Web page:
After a Backlash, Nashville’s Belmont University Says It Will Let Non-Christian Art Professors Teach After All
Watkins College of Art, which is being absorbed, was originally told that Belmont had a firm no non-Christians policy.
Last week, students and alumni of Watkins College of Art in Nashville, Tennessee were sent into a furor after learning that their school would merge with Belmont University, an ecumenical Christian institution in the same city. Among other concerns, the Watkins community voiced questions about the future job status of non-Christian staff members. In a townhall meeting, Belmont’s provost initially stressed that teachers “who are not Christian will not be eligible to work at Belmont.”
Now, after facing a wave of outrage from students, alumni, staff, and observers, Belmont has seemingly changed course. The university has announced plans to grant “special consideration” to non-Christians from Watkins’s staff.
“Because we recognize current Watkins employees could not control nor anticipate merging with a faith-based institution, it has been determined that special consideration will be given to current Watkins employees regardless of their position of faith,” the school said in a statement sent to Watkins faculty and staff on Saturday. “This exception to Belmont’s hiring policy is only being made due to the nature of merging institutions and out of Belmont’s commitment to care for the Watkins community.”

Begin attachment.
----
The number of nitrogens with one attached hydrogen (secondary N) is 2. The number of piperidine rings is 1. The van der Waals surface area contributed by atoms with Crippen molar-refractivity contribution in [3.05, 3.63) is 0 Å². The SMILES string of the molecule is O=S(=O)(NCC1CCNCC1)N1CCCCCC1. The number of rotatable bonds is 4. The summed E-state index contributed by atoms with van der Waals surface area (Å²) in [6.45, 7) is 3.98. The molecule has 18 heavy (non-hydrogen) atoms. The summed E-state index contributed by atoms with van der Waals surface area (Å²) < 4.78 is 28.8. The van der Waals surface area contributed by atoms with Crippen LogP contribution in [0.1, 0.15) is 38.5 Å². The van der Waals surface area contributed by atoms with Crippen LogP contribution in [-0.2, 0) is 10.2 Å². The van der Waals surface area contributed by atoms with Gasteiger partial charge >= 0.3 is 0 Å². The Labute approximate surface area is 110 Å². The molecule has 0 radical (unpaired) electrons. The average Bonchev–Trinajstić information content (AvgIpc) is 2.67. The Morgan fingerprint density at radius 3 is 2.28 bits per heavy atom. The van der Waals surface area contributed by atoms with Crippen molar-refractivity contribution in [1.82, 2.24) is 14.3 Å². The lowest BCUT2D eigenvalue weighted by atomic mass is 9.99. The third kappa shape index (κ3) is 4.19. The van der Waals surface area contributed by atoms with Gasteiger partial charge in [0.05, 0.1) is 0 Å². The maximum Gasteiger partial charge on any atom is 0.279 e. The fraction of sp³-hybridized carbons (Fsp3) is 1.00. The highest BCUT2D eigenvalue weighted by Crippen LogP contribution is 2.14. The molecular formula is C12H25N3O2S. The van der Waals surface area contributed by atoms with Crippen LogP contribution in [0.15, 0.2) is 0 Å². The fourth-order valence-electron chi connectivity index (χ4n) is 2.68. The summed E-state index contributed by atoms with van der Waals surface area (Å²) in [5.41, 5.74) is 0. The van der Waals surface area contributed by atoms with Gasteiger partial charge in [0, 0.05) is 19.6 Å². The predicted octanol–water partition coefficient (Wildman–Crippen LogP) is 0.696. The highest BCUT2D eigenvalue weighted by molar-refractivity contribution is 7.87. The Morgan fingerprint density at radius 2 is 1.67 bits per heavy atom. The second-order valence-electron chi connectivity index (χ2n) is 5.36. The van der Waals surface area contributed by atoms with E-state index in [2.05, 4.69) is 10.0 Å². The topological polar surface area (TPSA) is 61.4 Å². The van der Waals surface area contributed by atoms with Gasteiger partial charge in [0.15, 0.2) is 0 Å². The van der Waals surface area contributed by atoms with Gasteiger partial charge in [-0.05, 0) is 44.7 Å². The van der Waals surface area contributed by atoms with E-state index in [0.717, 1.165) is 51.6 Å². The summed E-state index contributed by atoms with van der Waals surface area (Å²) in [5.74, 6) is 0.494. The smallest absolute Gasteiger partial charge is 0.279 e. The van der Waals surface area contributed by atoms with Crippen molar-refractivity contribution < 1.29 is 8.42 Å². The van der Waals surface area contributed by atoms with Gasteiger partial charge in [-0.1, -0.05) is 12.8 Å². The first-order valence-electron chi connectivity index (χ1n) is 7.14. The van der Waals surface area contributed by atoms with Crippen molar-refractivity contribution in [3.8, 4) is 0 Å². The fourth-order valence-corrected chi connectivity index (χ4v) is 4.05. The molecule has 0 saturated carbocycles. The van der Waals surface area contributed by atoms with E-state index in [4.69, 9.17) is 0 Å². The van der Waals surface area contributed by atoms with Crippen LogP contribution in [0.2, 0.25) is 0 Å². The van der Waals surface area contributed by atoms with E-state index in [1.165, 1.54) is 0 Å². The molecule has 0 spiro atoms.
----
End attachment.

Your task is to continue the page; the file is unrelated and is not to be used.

The statement explained that Watkins faculty and staff will be prioritized in filling “new positions of need” at Belmont, which will expand its course offerings with the merger. Nevertheless, many who have been vocally opposed to the merger remain unconvinced.
“Belmont’s communications team is doing damage control,” says Quinn Dukes, a Watkins alum who authored an open letter to Watkins leadership raising concerns over the move. (As of now, the petition has over 3,600 signatories.) “[The] announcement from Belmont noted that Watkins faculty would be given ‘special consideration’ but this does not guarantee employment and really only equals a firm ‘maybe.’”
Dukes also expresses skepticism over the phrase “new positions of need” in Belmont’s statement. She notes that, at this point, “no faculty member has been given any inclination that their position would still exist.” Dukes and other critics of the merger are still waiting for answers on this point, as well as several other questions raised by the open letter.
Given the lack of transparency in the process, the sense of suspicion is understandable. A representative for Belmont tells Artnet News that the “exception to [the university’s] hiring policy… was one of many details still being discussed and considered in the days following the merger announcement. It was communicated to Watkins faculty and staff as soon as it had been confirmed.”
That message came three days after the Wednesday, January 29 townhall meeting with Watkins students in which Belmont’s provost, Thomas Burns, declared firmly, “We do not hire people who are not Christian.”